It seems that the more places I see and experience, the bigger I realize the world to be. The more I become aware of, the more I realize how relatively little I know of it, how many places I have still to go, how much more there is to learn.
Travel changes you. As you move through this life and this world you change things slightly, you leave marks behind, however small. And in return, life — and travel — leaves marks on you.
The journey is part of the experience — an expression of the seriousness of one’s intent. One doesn’t take the A train to Mecca.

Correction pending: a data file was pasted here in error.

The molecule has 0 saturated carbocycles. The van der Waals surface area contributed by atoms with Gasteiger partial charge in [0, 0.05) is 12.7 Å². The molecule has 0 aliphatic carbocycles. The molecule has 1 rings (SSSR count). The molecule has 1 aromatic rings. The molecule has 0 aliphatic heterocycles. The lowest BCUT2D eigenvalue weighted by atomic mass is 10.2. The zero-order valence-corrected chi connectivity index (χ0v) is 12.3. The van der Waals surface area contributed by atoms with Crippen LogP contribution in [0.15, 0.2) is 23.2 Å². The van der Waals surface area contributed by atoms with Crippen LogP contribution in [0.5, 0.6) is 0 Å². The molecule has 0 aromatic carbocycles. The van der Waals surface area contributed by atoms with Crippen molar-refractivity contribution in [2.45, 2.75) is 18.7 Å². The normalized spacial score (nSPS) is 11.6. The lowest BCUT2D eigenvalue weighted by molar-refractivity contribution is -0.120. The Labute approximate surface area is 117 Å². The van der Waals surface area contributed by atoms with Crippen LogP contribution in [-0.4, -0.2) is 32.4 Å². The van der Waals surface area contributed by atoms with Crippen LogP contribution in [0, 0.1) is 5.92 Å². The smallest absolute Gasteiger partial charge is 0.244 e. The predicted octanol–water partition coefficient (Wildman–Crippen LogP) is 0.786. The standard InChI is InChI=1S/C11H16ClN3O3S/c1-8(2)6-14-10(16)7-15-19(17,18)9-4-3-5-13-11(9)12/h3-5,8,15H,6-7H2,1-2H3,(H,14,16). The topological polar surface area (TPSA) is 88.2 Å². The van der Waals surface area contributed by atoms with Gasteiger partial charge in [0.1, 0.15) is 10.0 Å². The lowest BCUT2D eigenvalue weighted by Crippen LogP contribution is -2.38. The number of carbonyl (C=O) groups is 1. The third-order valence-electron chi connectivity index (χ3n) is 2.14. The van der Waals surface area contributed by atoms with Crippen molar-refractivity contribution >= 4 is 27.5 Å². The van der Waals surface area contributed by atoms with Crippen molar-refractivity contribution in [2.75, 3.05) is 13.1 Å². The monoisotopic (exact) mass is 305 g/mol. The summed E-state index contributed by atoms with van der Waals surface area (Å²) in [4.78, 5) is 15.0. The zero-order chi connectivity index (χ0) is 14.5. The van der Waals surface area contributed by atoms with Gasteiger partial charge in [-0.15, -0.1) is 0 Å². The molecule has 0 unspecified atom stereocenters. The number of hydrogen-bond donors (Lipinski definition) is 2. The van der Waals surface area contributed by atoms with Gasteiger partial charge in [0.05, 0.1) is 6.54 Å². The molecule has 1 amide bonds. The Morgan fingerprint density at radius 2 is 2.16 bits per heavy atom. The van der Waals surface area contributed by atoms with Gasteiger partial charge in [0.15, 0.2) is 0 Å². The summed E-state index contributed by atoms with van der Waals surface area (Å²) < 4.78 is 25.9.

Very serious, however, is the respondents’ dishonest conduct of the proceedings. Instead of dealing with the issues they launched an unbridled attack on the appellant. It has become a common occurrence for persons accused of a wrongdoing, instead of confronting the allegation, to accuse the accuser and seek to break down the institution involved. This judgment must serve as a warning to legal practitioners that courts cannot countenance this strategy. In itself it is unprofessional. The problem is that the respondents’ professional body appears to have instigated their behaviour and aided and abetted them in making untruthful denials, ignoring laws and court judgments, and launching an attack on the appellant. Had it not been for the invidious role of their society I would have had little hesitation to find that the respondents were not fit to continue practising. – SCA in Law Society of the Northern Provinces v Mogami ZASCA 107 (588/08) 
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